Oxford's oldest student newspaper

Independent since 1920

Celebrity, rhetoric, and the Oxford Union

I’d be surprised if Dominic Cummings was the star appearance from the Oxford Union you were expecting this term. Because, from where I’m standing, it felt like the announcement of his visit came as an unhappy revelation for many of us. The fact hat a man whose only real ‘achievement’ – Brexit (a tough sell) – was overshadowed by a mid-lockdown trip to Durham and a poor dress sense is the Union’s USP for people who shelled out to join it, is majorly disappointing. Yet such an invitation is not in isolation. Rather, it is indicative of a larger trend in society, in which the boundaries between politicians or celebrities and controversialists have been blurred.

Ideally, being a celebrity should be a status conferred on someone by society in recognition of their achievements as a role model. In reality, it is not the moral credentials of an individual that get them plaudits in real life and likes on social media – it is the attention they can attract. Given the Union’s fame and notoriety amongst many students, it’s unsurprising that they should seek out such figures. Yet it points to a worrying trend that continues to be intensified in modern society, where through the combination of rhetoric and the internet, and rhetoric on the internet, people are increasingly exposed to speech which puts sensation over substance. Politics is more and more often dominated by politicians whose controversial opinions obscure any claim to substance or rigour and it is to society’s detriment that those voices drown out those of caution and moderation.

While it seems that modern culture is dominated by those who speak too much, we musn’t forget the true power of speech, politically or otherwise. For the torchbearers of the Renaissance, oratory was central to the promotion of virtue within the state, which was the most worthy and noble end of political engagement. The vision of humanists such as Thomas More was that the power of speech was to promote a universal code of values, which were applicable in any circumstance. In modern politics, speech increasingly no longer stands to promote a common morality, but rather as the cornerstone of extreme partisanship. In our age, a celebrity can beat a career politician at their own game. Trump’s 2016 victory was not the first time a celebrity president was elected, but with mass-media conspiracy theorising instead of Reagan’s folksy charm, it certainly felt different.

The dangerous effects of political articulation are not new: Hitler would not have been nearly as effective without his propagandist-in-chief, Joseph Goebbels. And Shakespeare similarly emphasises the power of speech to cause mutiny in his Roman tragedy Coriolanus. Yet in the modern age, there is a critical new dimension that dangerously intensifies that power: the internet and social media. And how could they not? When outrage is the most valuable currency on X (Twitter), it is not the learned, moderate politician who gets coverage, but the demagogue and the rabble-rouser. This idea that ‘he who speaks loudest wins’ is key to understanding the difficulty in achieving a bipartisan border deal in the United States. For, if there were a lasting solution on the Mexican border, that would be one less polemical issue for Republican lawmakers to raise hell over in the House and Senate.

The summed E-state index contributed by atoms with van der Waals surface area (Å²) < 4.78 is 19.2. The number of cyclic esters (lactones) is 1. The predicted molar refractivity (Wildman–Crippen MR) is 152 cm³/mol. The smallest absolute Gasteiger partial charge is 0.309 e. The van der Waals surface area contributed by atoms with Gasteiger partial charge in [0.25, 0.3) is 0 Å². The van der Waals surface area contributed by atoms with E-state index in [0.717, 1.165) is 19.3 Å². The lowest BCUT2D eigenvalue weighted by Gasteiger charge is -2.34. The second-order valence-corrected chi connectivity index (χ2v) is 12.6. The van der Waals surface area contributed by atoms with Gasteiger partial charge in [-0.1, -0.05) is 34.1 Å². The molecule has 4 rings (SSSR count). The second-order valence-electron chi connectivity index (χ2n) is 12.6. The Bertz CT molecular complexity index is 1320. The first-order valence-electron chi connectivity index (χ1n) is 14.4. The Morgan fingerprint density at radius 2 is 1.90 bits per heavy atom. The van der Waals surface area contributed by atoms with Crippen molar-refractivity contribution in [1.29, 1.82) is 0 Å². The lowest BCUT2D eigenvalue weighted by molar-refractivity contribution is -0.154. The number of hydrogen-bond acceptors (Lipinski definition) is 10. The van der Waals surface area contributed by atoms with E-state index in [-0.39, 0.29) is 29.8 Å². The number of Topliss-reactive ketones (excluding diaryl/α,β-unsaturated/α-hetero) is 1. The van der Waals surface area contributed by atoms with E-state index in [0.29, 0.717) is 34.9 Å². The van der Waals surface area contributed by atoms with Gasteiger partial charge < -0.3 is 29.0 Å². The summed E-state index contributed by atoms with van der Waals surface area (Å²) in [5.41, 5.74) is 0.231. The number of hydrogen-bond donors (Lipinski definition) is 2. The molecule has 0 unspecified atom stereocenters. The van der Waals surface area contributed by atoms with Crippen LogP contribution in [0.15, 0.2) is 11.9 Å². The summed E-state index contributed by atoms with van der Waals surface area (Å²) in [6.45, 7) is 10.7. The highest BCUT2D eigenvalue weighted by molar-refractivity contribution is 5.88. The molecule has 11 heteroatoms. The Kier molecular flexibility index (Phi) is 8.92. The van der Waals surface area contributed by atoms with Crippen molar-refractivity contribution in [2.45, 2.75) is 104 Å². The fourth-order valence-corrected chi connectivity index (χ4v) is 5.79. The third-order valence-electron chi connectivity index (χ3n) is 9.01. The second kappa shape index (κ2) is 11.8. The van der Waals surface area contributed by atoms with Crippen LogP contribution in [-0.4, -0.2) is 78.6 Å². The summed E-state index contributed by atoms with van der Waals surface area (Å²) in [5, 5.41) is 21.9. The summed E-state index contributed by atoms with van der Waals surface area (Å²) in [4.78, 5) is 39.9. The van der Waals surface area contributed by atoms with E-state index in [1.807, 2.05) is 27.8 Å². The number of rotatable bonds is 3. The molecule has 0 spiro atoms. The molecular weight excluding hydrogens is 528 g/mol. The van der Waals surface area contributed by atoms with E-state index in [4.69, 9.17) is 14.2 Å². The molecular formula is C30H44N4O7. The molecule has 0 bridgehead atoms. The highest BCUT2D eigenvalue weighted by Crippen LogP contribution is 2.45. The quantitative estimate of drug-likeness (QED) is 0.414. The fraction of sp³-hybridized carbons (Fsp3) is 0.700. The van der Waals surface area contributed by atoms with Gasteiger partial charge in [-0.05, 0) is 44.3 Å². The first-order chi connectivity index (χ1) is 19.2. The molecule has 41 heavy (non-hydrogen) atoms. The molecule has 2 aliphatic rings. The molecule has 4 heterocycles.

It seems a sad indictment that sensational, polemical speakers are in higher demand than more subdued and moderate voices. But in truth, the Union should not be condemned too harshly for following that trend. It hardly needs mentioning that highly divisive figures such as Ben Shapiro and Katie Hopkins will attract attention, from both followers and haters, whose ability to draw crowds only benefits the Union, and gives it a tangible (if shallow) sense of relevance. The invitation of Dominic Cummings feels particularly relevant. Not only has he achieved notoriety for his Barnard Caste jaunt, but it was also he who famously created the Brexit slogan ‘Take Back Control’ in 2016.

From a linguistic perspective, this is genius marketing. But it’s not as if political slogans are anything new. We only have to look to the pleasantly innocuous “I like Ike” from Eisenhower’s 1952 campaign to realise their timelessness. Yet in conjunction with the relentless Facebook Leave campaign in the lead-up to the referendum, it symbolised a new era in which the internet has given greater influence to, more often than not, partisan political positions. An era in which false claims (including those propagated by the ‘Yes’ campaign) disseminated much faster than claims seeking moderation and balance. An era in which the ‘keyboard-warrior’ could have as much impact as the career-politician talking at a rally.

Ultimately it means that overwhelmingly in both politics and the ‘culture war’, people can gain mass attention simply by stating something controversial. And, unfortunately, this phenomenon gives rise to non-serious and jokey (though not very funny) politicians and public figures. But I suppose at a point in history of decreasing attention spans and increasing polarisation, this shouldn’t be surprising. The Union’s position in Oxford as a place for discussion is positive for students, but this must be reconciled with a new kind of speaker – far from the classical or Renaissance ideal – for whom there’s no such thing as bad publicity.  

Check out our other content

Most Popular Articles